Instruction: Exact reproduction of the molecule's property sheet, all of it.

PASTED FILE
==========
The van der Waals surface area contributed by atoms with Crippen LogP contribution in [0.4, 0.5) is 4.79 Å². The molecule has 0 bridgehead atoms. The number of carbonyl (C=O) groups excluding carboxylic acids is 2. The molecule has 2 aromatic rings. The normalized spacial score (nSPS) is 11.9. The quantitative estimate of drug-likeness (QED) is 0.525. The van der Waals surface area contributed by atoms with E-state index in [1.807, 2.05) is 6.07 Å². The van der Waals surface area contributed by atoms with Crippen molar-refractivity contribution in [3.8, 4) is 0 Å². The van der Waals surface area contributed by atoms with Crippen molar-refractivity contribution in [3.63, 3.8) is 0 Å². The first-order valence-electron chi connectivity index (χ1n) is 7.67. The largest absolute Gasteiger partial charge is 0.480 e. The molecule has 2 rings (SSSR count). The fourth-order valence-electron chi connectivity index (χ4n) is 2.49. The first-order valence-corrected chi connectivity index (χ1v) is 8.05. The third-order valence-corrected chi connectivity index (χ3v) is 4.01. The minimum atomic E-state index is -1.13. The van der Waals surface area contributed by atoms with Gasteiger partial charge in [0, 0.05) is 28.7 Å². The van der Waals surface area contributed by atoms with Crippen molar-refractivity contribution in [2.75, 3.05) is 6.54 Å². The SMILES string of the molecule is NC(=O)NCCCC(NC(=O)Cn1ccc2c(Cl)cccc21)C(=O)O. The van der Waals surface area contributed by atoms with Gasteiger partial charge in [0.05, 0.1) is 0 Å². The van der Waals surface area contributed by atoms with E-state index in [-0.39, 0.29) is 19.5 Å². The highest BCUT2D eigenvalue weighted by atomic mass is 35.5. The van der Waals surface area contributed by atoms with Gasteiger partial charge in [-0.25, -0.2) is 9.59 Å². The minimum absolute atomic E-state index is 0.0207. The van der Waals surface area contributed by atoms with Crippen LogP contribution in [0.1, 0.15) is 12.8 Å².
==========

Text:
The van der Waals surface area contributed by atoms with Crippen LogP contribution in [0.4, 0.5) is 4.79 Å². The molecule has 0 bridgehead atoms. The number of carbonyl (C=O) groups excluding carboxylic acids is 2. The molecule has 2 aromatic rings. The normalized spacial score (nSPS) is 11.9. The quantitative estimate of drug-likeness (QED) is 0.525. The van der Waals surface area contributed by atoms with E-state index in [1.807, 2.05) is 6.07 Å². The van der Waals surface area contributed by atoms with Crippen molar-refractivity contribution in [3.8, 4) is 0 Å². The van der Waals surface area contributed by atoms with Crippen molar-refractivity contribution in [3.63, 3.8) is 0 Å². The first-order valence-electron chi connectivity index (χ1n) is 7.67. The largest absolute Gasteiger partial charge is 0.480 e. The molecule has 2 rings (SSSR count). The fourth-order valence-electron chi connectivity index (χ4n) is 2.49. The first-order valence-corrected chi connectivity index (χ1v) is 8.05. The third-order valence-corrected chi connectivity index (χ3v) is 4.01. The minimum atomic E-state index is -1.13. The van der Waals surface area contributed by atoms with Gasteiger partial charge in [0, 0.05) is 28.7 Å². The van der Waals surface area contributed by atoms with Crippen molar-refractivity contribution in [2.75, 3.05) is 6.54 Å². The SMILES string of the molecule is NC(=O)NCCCC(NC(=O)Cn1ccc2c(Cl)cccc21)C(=O)O. The van der Waals surface area contributed by atoms with Gasteiger partial charge in [0.05, 0.1) is 0 Å². The van der Waals surface area contributed by atoms with E-state index in [-0.39, 0.29) is 19.5 Å². The highest BCUT2D eigenvalue weighted by atomic mass is 35.5. The van der Waals surface area contributed by atoms with Gasteiger partial charge in [-0.25, -0.2) is 9.59 Å². The minimum absolute atomic E-state index is 0.0207. The van der Waals surface area contributed by atoms with Crippen LogP contribution in [0.1, 0.15) is 12.8 Å².